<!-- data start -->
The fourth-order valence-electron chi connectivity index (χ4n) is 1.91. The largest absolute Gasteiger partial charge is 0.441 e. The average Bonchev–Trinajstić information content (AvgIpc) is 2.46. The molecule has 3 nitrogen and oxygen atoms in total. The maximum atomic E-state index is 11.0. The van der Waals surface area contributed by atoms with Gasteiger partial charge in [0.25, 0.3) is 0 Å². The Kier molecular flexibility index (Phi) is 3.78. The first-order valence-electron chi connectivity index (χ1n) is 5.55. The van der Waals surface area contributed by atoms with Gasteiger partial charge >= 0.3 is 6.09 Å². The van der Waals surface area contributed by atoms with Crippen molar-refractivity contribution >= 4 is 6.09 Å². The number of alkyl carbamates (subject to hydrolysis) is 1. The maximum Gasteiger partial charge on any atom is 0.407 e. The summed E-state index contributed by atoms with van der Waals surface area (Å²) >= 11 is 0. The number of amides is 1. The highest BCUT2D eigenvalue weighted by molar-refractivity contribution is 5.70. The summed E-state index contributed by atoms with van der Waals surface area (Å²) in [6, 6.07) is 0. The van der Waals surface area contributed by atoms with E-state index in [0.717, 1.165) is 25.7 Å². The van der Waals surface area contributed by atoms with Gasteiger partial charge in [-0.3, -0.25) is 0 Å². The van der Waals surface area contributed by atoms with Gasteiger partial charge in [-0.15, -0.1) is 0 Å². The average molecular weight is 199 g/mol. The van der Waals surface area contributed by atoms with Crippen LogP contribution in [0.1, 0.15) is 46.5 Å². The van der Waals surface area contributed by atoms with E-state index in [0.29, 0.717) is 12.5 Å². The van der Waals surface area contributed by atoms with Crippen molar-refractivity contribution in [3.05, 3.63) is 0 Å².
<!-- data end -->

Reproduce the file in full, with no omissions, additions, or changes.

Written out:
The fourth-order valence-electron chi connectivity index (χ4n) is 1.91. The largest absolute Gasteiger partial charge is 0.441 e. The average Bonchev–Trinajstić information content (AvgIpc) is 2.46. The molecule has 3 nitrogen and oxygen atoms in total. The maximum atomic E-state index is 11.0. The van der Waals surface area contributed by atoms with Gasteiger partial charge in [0.25, 0.3) is 0 Å². The Kier molecular flexibility index (Phi) is 3.78. The first-order valence-electron chi connectivity index (χ1n) is 5.55. The van der Waals surface area contributed by atoms with Gasteiger partial charge >= 0.3 is 6.09 Å². The van der Waals surface area contributed by atoms with Crippen molar-refractivity contribution >= 4 is 6.09 Å². The number of alkyl carbamates (subject to hydrolysis) is 1. The maximum Gasteiger partial charge on any atom is 0.407 e. The summed E-state index contributed by atoms with van der Waals surface area (Å²) >= 11 is 0. The number of amides is 1. The highest BCUT2D eigenvalue weighted by molar-refractivity contribution is 5.70. The summed E-state index contributed by atoms with van der Waals surface area (Å²) in [6, 6.07) is 0. The van der Waals surface area contributed by atoms with E-state index in [0.717, 1.165) is 25.7 Å². The van der Waals surface area contributed by atoms with Gasteiger partial charge in [-0.3, -0.25) is 0 Å². The van der Waals surface area contributed by atoms with Gasteiger partial charge in [-0.15, -0.1) is 0 Å². The average molecular weight is 199 g/mol. The van der Waals surface area contributed by atoms with Crippen LogP contribution in [0.1, 0.15) is 46.5 Å². The van der Waals surface area contributed by atoms with E-state index in [0.29, 0.717) is 12.5 Å². The van der Waals surface area contributed by atoms with Crippen molar-refractivity contribution in [3.05, 3.63) is 0 Å².